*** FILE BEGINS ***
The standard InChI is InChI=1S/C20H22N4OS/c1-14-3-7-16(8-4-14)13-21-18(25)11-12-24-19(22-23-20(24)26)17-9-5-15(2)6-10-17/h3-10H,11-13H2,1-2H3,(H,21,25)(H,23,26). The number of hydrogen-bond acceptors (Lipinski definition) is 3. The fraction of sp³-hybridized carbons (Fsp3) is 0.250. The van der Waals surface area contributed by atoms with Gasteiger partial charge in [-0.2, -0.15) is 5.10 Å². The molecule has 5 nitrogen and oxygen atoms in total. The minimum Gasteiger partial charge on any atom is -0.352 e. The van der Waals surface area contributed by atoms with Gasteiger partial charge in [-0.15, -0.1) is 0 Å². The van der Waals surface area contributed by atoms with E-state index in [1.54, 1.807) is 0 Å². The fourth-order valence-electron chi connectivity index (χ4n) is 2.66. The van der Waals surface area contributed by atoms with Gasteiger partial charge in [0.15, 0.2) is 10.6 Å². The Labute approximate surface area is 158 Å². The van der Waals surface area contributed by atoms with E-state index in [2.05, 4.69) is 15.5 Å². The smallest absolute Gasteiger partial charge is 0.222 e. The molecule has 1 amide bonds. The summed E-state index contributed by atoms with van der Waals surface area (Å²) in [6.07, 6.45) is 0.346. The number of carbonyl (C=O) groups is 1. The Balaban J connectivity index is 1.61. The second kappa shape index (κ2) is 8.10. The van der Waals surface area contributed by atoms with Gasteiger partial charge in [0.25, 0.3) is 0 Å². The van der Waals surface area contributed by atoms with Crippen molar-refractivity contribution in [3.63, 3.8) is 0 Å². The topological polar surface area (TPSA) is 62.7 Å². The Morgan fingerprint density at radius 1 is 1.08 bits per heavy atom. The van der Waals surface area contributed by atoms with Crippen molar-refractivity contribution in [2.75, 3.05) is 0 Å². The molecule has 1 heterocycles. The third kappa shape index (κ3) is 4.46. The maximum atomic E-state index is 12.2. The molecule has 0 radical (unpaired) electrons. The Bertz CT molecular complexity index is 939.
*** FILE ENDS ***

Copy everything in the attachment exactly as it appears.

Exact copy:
The standard InChI is InChI=1S/C20H22N4OS/c1-14-3-7-16(8-4-14)13-21-18(25)11-12-24-19(22-23-20(24)26)17-9-5-15(2)6-10-17/h3-10H,11-13H2,1-2H3,(H,21,25)(H,23,26). The number of hydrogen-bond acceptors (Lipinski definition) is 3. The fraction of sp³-hybridized carbons (Fsp3) is 0.250. The van der Waals surface area contributed by atoms with Gasteiger partial charge in [-0.2, -0.15) is 5.10 Å². The molecule has 5 nitrogen and oxygen atoms in total. The minimum Gasteiger partial charge on any atom is -0.352 e. The van der Waals surface area contributed by atoms with Gasteiger partial charge in [-0.15, -0.1) is 0 Å². The van der Waals surface area contributed by atoms with E-state index in [1.54, 1.807) is 0 Å². The fourth-order valence-electron chi connectivity index (χ4n) is 2.66. The van der Waals surface area contributed by atoms with Gasteiger partial charge in [0.15, 0.2) is 10.6 Å². The Labute approximate surface area is 158 Å². The van der Waals surface area contributed by atoms with E-state index in [2.05, 4.69) is 15.5 Å². The smallest absolute Gasteiger partial charge is 0.222 e. The molecule has 1 amide bonds. The summed E-state index contributed by atoms with van der Waals surface area (Å²) in [6.07, 6.45) is 0.346. The number of carbonyl (C=O) groups is 1. The Balaban J connectivity index is 1.61. The second kappa shape index (κ2) is 8.10. The van der Waals surface area contributed by atoms with Gasteiger partial charge in [0.25, 0.3) is 0 Å². The van der Waals surface area contributed by atoms with Crippen molar-refractivity contribution in [3.63, 3.8) is 0 Å². The topological polar surface area (TPSA) is 62.7 Å². The Morgan fingerprint density at radius 1 is 1.08 bits per heavy atom. The van der Waals surface area contributed by atoms with Crippen molar-refractivity contribution in [2.75, 3.05) is 0 Å². The molecule has 1 heterocycles. The third kappa shape index (κ3) is 4.46. The maximum atomic E-state index is 12.2. The molecule has 0 radical (unpaired) electrons. The Bertz CT molecular complexity index is 939.